The San Diego Tourism Authority has chosen 10 businesses for the second cohort of their tourism accelerator program with a focus on those operated by women, veterans, minorities and members of the LGBTQ community.
Although there are several benefits of being chosen for the program including business coaching and support in areas like commercial real estate, financial and legal support, marketing initiatives, labor and employment concerns and other business-related considerations, SDTA Senior Director of Marketing Partnerships Brian Hilemon said it is the connections formed through the program that are vital.
Hilemon said the non-profit has “just shy of 1,000 businesses” who are members, many of whom have been established for decades and are a source of business information and expertise, but the accelerator program helps newer business owners establish direct relationships and “open doors” when they’re first getting started.
“Many times a small business owner won’t know who the gatekeepers are and we’re not only able to get them in the door but also tell them how it exists in the first place. Connecting and relationship building is the most important thing. I’ve been part of this conversation where, for example, someone is trying to sell a product to a restaurant or hotel, and we can help them reposition their sales pitch, sharpen their proposal so it’s more appealing and understand possible objections before they try and sell someone anything,” Hilemon said.
SDTA’s approach to this second cohort is different from the first time around, he said, with changes based directly on feedback from the initial participants.
“The first group specifically asked if we could add a commercial real estate advisor to the group so we partnered with Empress Restaurant Group which has a strong background in commercial real estate. They also asked about financial coaching so we’re adding a financial institution and a finance advisor. We also enhanced the application process to include a two minute video from applicants explaining their business and what they would get out of the accelerator, a chance for them to show us who they are and not just fill out paperwork,” Hilemon said.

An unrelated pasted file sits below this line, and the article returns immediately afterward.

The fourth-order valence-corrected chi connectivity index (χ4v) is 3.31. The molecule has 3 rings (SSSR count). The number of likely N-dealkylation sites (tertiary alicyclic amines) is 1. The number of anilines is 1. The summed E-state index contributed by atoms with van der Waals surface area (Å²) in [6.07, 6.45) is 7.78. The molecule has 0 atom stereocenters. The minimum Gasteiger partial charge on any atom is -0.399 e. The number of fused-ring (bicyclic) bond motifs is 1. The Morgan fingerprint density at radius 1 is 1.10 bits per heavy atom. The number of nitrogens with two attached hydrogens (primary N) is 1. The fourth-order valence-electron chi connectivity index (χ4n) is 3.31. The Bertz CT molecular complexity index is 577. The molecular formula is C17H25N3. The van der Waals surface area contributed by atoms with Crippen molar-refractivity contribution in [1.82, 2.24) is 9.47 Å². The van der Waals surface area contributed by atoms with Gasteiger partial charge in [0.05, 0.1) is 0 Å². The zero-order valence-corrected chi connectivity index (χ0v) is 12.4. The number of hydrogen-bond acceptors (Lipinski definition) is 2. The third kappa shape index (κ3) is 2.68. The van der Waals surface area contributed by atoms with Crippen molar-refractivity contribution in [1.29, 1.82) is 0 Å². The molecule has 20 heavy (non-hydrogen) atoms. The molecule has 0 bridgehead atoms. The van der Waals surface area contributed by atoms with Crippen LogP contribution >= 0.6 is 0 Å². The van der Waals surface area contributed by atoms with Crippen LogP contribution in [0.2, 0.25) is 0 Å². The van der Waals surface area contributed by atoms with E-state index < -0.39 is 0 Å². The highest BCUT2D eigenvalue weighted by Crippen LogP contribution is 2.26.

A UCSD extension course voucher granted to participants as part of the program is one example of how individual business needs and stages of development are differentiated for growth: rather than being directed toward a specific topic, Hilemon said, business owners are able to direct their time toward learning something especially suited to their business.
“The beautiful thing about the voucher is the freedom to choose a course. Some people might want social media, some might want finance or accounting— it’s personalized for each business because it is impossible to have a ‘one size fits all’ approach when businesses are at different stages in their growth,” including those which have been around for several years and are looking toward expanding growth, Hilemon said.
For example, Ocean Connectors, a nonprofit conservation program that connects underserved youth with coastal life, was established in 2007 and regularly provides educational programming to National City School District students.